Hunter jumper clinic to be held at WWU

TaylorMade Horsemanship
(TMH) will host a three-day hunter/jumper clinic for William Woods University
students Nov. 2-4.

Students may either participate
or audit. Auditing of these clinics, which will be 7 a.m. to 7 p.m. each day,
is free and open to the public.
Stephanie Koerner, a
junior from Kankakee, Ill., plans to attend her first hunter/jumper clinic for
the full three days.
“I hope to gain more
experience with Echo, and get a different insight on this horse,” Koerner said.
“Also, I will learn new exercises to work on with Echo and other horses.”
Melanie Smith Taylor
and Mindy Bower teamed up to create TMH, a program to help riders become closer
to their horses. The clinics begin the first morning with observing riders and
placing them into small groups.
The riders then work
with Bower on groundwork and proceed to work on riding flatwork and gymnastics
with Taylor. The clinicians work with each rider individually to help solve any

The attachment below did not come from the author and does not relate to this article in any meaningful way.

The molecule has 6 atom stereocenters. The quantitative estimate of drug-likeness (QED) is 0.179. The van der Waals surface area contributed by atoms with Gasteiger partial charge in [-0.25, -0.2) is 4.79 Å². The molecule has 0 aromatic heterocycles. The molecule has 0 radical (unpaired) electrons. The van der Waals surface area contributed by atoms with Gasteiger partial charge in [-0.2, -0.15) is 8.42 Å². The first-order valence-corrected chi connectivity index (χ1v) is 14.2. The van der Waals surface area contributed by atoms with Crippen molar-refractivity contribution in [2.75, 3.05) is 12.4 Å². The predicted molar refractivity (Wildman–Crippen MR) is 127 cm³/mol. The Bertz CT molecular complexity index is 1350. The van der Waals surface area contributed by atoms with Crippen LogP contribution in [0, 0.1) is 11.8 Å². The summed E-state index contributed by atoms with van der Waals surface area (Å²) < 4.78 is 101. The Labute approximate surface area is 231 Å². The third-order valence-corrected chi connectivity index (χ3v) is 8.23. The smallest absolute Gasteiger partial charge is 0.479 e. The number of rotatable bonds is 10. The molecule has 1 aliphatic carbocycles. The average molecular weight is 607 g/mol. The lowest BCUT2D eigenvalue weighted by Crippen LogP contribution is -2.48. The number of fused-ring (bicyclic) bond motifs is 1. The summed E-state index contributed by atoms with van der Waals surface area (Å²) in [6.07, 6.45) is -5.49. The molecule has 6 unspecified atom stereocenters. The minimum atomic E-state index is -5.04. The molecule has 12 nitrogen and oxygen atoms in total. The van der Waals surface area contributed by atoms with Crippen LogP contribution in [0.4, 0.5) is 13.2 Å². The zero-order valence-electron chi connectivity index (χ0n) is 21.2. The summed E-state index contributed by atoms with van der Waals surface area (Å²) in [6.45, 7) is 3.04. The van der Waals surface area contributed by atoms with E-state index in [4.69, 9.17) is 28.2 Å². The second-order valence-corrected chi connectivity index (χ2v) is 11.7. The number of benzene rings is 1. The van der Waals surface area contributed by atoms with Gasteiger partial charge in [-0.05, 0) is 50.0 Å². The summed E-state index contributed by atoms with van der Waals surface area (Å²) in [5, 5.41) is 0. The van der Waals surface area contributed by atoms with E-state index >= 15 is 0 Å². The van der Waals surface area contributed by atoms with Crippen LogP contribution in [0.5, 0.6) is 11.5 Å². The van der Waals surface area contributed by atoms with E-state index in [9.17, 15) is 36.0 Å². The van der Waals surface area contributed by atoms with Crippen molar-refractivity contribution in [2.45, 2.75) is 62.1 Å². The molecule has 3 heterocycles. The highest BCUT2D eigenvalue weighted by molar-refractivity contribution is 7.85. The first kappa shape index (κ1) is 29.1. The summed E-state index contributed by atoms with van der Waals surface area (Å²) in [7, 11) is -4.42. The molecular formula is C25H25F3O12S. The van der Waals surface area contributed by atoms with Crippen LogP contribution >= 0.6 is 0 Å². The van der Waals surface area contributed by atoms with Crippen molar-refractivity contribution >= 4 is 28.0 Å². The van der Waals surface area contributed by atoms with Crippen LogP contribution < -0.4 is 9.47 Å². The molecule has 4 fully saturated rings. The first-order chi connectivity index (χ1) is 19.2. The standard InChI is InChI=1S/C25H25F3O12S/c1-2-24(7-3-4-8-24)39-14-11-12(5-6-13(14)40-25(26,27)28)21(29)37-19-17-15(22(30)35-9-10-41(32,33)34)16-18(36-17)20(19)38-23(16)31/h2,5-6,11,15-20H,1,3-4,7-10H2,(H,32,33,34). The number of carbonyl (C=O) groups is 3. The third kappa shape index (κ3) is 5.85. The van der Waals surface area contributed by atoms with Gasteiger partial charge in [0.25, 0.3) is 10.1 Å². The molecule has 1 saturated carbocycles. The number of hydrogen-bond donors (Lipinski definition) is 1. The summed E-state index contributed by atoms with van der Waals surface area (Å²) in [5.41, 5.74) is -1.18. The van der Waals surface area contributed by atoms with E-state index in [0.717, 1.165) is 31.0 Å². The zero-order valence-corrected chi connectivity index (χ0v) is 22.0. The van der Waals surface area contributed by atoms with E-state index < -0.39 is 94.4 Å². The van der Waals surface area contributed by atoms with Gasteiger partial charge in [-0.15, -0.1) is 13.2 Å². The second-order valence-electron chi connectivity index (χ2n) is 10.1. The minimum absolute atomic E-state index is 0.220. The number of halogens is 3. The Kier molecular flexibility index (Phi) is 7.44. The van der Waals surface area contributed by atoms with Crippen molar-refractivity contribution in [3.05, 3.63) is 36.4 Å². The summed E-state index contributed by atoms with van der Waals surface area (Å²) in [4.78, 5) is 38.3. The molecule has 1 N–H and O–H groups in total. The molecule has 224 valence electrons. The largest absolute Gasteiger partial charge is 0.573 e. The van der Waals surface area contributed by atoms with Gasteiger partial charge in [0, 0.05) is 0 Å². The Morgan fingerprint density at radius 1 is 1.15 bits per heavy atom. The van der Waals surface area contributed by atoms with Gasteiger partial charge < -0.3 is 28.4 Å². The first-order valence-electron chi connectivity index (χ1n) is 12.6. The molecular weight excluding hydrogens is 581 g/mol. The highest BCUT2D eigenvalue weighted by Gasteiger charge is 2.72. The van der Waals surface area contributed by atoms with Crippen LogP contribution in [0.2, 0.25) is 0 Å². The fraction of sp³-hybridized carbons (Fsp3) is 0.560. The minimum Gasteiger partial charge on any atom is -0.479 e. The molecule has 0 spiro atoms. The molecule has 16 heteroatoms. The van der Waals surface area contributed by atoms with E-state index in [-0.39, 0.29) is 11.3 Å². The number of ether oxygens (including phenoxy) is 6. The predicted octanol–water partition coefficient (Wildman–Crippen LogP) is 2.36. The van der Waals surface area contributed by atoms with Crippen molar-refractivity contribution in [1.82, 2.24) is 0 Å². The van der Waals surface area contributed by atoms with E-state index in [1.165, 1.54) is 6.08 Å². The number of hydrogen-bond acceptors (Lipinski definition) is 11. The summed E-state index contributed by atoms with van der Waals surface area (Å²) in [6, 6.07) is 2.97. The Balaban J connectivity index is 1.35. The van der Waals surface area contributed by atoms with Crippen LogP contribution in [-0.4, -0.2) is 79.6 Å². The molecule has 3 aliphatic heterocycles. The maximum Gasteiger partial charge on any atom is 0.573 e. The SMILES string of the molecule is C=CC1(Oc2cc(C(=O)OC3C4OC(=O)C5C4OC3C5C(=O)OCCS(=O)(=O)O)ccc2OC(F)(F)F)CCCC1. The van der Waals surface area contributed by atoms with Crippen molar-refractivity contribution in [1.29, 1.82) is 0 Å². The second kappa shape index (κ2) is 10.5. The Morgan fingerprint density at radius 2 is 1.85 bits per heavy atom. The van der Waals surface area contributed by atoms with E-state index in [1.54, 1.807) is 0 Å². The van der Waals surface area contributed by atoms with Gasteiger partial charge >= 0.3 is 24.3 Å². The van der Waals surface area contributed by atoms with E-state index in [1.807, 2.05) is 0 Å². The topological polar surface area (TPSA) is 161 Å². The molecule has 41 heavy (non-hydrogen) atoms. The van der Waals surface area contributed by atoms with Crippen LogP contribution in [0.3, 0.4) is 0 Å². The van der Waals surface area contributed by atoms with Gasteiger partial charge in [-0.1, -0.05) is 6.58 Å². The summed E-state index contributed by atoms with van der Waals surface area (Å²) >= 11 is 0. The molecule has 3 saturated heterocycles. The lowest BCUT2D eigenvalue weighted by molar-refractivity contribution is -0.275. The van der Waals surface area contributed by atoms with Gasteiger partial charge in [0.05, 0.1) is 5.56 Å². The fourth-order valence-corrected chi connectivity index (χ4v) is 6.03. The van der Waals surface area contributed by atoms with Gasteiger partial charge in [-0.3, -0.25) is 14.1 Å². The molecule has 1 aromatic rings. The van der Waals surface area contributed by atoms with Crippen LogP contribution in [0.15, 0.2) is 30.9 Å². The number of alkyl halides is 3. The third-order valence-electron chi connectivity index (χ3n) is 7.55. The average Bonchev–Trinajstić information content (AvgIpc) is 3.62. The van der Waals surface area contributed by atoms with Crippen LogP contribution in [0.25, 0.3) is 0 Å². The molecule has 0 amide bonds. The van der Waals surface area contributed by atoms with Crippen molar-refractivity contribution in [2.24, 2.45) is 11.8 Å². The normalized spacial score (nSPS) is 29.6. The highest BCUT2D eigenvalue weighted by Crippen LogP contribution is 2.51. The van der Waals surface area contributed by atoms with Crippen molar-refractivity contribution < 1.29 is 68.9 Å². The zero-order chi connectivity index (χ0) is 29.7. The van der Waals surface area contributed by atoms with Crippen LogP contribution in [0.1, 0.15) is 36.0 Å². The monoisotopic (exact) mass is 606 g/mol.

problems. They also videotape all riders to record their progress, and the
videotapes are given to the riders to learn from.
“I am attending to
learn more and apply it to a horse that has never done these maneuvers,” Elena
Smith, a junior from Moscow, said.
Taylor is an Olympic
gold medalist and reputable hunter/jumper and hunt seat equitation judge. She
is well known within the equine community for her accomplishments. Taylor is
awaiting the publication of her book, “Ride With Life…. from the Ground Up,” a
review of her equine endeavors and the many horsemen that influenced her.
“I am excited to get
the experience from an Olympian and apply what I learn to my riding and horse,”
Caydie Bennet, a freshman from Aguanga, Calif., said.
Bower is a
third-generation horse woman who thrives on helping riders to better understand
their equine partners. She has been starting and training horses for the past
30 years and has experience in a variety of disciplines. Solving horse and
rider problems is something that Bower enjoys and has developed a finely tuned
eye for.
“[Bower] has a great
ability to read horses and help their humans to better understand them,”
Koerner said.
There is an opportunity
for people who have worked previously with one of the clinicians to become
apprentices to help in TMH clinics. The apprenticeship will teach equestrians
how to create lesson plans to develop young riders and help them learn more
about the industry.
For more information on
the clinic and its clinicians, Contact:
Dr. Linda McClaren at 573.590.3661 or
or visit